84

Let's say I create a user named "bogus" using the adduser command. How can I make sure this user will NOT be a viable login option, without disabling the account. In short, I want the account to be accessible via su - bogus, but I do not want it to be accessible via a regular login prompt.

Searching around, it seems I need to disable that user's password, but doing passwd -d bogus didn't help. In fact, it made things worse, because I could now login to bogus without even typing a password.

Is there a way to disable regular logins for a given a account?

Note: Just to be clear, I know how to remove a user from the menu options of graphical login screens such as gdm, but these methods simply hide the account without actually disabling login. I'm looking for a way to disable regular login completely, text-mode included.

100
passwd -l user

is what you want.

That will lock the user account. But you'll still be able to

su - user

but you'll have to su - user as root.

Alternatively, you can accomplish the same thing by prepending a ! to the user's password in /etc/shadow (this is all passwd -l does behind the scenes). And passwd -u will undo this.

  • 27
    By using the passwd -l option you should be aware that the user could login using another authentication token (e.g. an SSH key). – pl1nk Feb 20 '13 at 16:42
  • 2
    Please see my answer below on a recommended solution on how to avoid this. – george g Oct 29 '14 at 15:58
  • 2
    This does not work on ubuntu 16.04. It will change the expire date and not allow su - user anymore. – merlin Feb 7 '17 at 17:09
  • Is this same as the --disabled-password option given to adduser? Does creating a user without --disabled-password and then running passwd -l on that user achieve the same result as running adduser with --disabled-password in the first place? – haridsv Apr 16 '18 at 9:18
36

The man page of passwd(1) says about passwd -l:

Note that this does not disable the account. The user may still be able to login using another authentication token (e.g. an SSH key). To disable the account, administrators should use usermod --expiredate 1 (this set the account's expire date to Jan 2, 1970).

So

usermod --expiredate 1 [LOGIN]

seems to me like the right way to disable an account a user should not be able to use anymore (e.g. because he left the company).

  • 4
    On my CentOs 6.3, passwd -l does block ssh connection for a user, and usermod --expiredate 1 doesn't! – fduff Feb 6 '15 at 8:20
  • On my CentOS 7.4, passwd -l no longer blocks ssh connections for a user, and usermod --expiredate 1 user does block. Per man passwd you can also use chage -E 0 user to block a user. After applying usermod or chage I am able to sudo su user – user12345 Oct 23 '17 at 20:42
  • usermod --expiredate 0 [LOGIN] also works, it sets the expire date to Jan 1 1970 whereas a 1 sets this to Jan 2 1970. – slm Nov 15 '17 at 4:39
  • "The value 0 should not be used as it is interpreted as either an account with no expiration, or as an expiration on Jan 1, 1970." -- shadow(5) – Johannes Aug 5 '18 at 7:07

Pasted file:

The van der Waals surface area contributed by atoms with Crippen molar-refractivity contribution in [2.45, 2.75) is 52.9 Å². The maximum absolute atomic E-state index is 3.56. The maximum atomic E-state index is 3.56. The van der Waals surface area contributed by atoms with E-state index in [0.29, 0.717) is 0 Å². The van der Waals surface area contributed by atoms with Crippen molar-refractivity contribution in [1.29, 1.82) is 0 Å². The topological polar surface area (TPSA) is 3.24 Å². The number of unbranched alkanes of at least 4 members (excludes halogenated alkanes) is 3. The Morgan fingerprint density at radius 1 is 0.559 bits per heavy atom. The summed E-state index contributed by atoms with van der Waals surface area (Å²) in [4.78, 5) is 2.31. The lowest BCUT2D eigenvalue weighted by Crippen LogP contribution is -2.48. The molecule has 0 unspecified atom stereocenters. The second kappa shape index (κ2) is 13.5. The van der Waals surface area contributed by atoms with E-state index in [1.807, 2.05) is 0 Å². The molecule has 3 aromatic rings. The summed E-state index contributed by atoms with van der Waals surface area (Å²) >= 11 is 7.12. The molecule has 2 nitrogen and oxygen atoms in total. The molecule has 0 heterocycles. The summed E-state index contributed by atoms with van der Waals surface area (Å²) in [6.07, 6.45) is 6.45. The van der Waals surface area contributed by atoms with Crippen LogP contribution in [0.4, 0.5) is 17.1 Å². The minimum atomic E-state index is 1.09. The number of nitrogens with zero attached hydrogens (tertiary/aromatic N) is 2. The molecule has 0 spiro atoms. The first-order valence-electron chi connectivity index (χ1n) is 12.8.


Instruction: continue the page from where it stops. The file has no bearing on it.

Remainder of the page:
27

There are two methods to prevent a user from being able to login:

  1. you can lock the user by editing /etc/passwd
  2. by directly issuing the passwd command with the -l switch

In the second case the user can login using another authentication token (e.g. an SSH key).

Method #1

  1. Find where is nologin: /bin/nologin or /bin/sbin/nologin
  2. Open a terminal and login as root
  3. Type vi /etc/passwd

Now you are in passwd file press Ins to edit the file.

Change the below line with the nologin option (/bin/bash means the user is able to login).

root:x:0:0:root:/root:/bin/bash

to this. nologin means the user is unable to login.

root:x:0:0:root:/root:/bin/nologin

(or with /bin/sbin/nologin)

  1. Close the vi Esc :wq

Method #2

To lock user: passwd -l username

To unlock user: passwd -u username

  • 1
    On an Ubuntu 14.04 system, I found /usr/sbin/nologin instead of /bin/nologin. – Dennis Williamson Oct 10 '14 at 23:25
6

Its quite easy task you simply have to make some changes in /etc/passwd file.

Simply you have to change the shell which is generally by default /bin/bash I.e you can login using this shell change it to /bin/nologin or /bin/false. It is advisable to change it to /bin/nologin because /bin/false is outdated.

4

Set /bin/false as a shell in /etc/passwd

  • 18
    When one sets the shell to /bin/false, one prevents using su to act as that user. Additionally, using /bin/false produces no error nor other hint of what just went wrong -- in cases where one does want to prevent even su from being used to get a shell as that user, the shell should be changed to /sbin/nologin which does produce an error. – HedgeMage Aug 24 '11 at 16:22
  • 8
    No, the su is still possible for users with /bin/false shells in passwd - just use the option --shell: su - --shell /bin/sh bogus. – Matej Kovac Feb 27 '14 at 9:56
  • /usr/sbin/nologin has the same effect as /bin/false, but also shows a useful informational message. – Rörd Jan 31 '18 at 15:20
0

When we lock the user using the passwd -l user command, "!!" are indicated in the /etc/shadow file. But we can still able to switch to a user shell from the root account, but not able to switch to user account by other normal users login shell.

We can also disable account by providing /bin/nologin or /bin/false in to /etc/passwd file. So user may not able to login in.

-1

You can use the command

usermod -s /sbin/nologin username

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